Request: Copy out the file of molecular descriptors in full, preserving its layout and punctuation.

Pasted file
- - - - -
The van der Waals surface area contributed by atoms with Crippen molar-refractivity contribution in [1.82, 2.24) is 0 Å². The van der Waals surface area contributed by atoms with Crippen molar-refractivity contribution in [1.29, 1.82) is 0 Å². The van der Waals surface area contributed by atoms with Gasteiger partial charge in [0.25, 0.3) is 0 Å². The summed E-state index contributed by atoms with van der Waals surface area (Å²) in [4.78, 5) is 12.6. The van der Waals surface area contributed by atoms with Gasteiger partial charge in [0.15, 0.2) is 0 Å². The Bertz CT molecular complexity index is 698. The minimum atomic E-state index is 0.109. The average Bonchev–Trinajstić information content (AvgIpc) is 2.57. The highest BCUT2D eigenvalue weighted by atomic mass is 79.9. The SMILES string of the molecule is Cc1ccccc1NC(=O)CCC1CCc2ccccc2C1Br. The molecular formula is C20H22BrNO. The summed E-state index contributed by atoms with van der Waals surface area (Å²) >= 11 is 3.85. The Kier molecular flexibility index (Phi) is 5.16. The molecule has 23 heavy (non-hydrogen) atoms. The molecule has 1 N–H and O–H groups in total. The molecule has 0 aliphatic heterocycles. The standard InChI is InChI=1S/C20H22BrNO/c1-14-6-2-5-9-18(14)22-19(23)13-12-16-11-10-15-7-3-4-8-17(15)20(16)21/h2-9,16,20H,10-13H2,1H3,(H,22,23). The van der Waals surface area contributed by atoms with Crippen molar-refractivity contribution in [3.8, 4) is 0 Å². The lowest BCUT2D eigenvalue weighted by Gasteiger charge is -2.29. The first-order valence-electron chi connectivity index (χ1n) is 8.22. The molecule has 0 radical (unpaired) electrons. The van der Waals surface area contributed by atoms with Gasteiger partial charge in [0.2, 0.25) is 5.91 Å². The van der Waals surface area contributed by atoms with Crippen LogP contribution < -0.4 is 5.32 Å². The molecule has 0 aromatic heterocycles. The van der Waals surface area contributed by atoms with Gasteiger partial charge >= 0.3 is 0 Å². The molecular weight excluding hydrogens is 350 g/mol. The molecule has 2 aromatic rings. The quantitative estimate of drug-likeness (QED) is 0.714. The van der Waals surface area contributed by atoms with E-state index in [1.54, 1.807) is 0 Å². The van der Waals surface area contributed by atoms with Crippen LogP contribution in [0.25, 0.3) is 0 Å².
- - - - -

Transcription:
The van der Waals surface area contributed by atoms with Crippen molar-refractivity contribution in [1.82, 2.24) is 0 Å². The van der Waals surface area contributed by atoms with Crippen molar-refractivity contribution in [1.29, 1.82) is 0 Å². The van der Waals surface area contributed by atoms with Gasteiger partial charge in [0.25, 0.3) is 0 Å². The summed E-state index contributed by atoms with van der Waals surface area (Å²) in [4.78, 5) is 12.6. The van der Waals surface area contributed by atoms with Gasteiger partial charge in [0.15, 0.2) is 0 Å². The Bertz CT molecular complexity index is 698. The minimum atomic E-state index is 0.109. The average Bonchev–Trinajstić information content (AvgIpc) is 2.57. The highest BCUT2D eigenvalue weighted by atomic mass is 79.9. The SMILES string of the molecule is Cc1ccccc1NC(=O)CCC1CCc2ccccc2C1Br. The molecular formula is C20H22BrNO. The summed E-state index contributed by atoms with van der Waals surface area (Å²) >= 11 is 3.85. The Kier molecular flexibility index (Phi) is 5.16. The molecule has 23 heavy (non-hydrogen) atoms. The molecule has 1 N–H and O–H groups in total. The molecule has 0 aliphatic heterocycles. The standard InChI is InChI=1S/C20H22BrNO/c1-14-6-2-5-9-18(14)22-19(23)13-12-16-11-10-15-7-3-4-8-17(15)20(16)21/h2-9,16,20H,10-13H2,1H3,(H,22,23). The van der Waals surface area contributed by atoms with Crippen molar-refractivity contribution in [3.8, 4) is 0 Å². The lowest BCUT2D eigenvalue weighted by Gasteiger charge is -2.29. The first-order valence-electron chi connectivity index (χ1n) is 8.22. The molecule has 0 radical (unpaired) electrons. The van der Waals surface area contributed by atoms with Gasteiger partial charge in [0.2, 0.25) is 5.91 Å². The van der Waals surface area contributed by atoms with Crippen LogP contribution < -0.4 is 5.32 Å². The molecule has 0 aromatic heterocycles. The van der Waals surface area contributed by atoms with Gasteiger partial charge >= 0.3 is 0 Å². The molecular weight excluding hydrogens is 350 g/mol. The molecule has 2 aromatic rings. The quantitative estimate of drug-likeness (QED) is 0.714. The van der Waals surface area contributed by atoms with E-state index in [1.54, 1.807) is 0 Å². The van der Waals surface area contributed by atoms with Crippen LogP contribution in [0.25, 0.3) is 0 Å².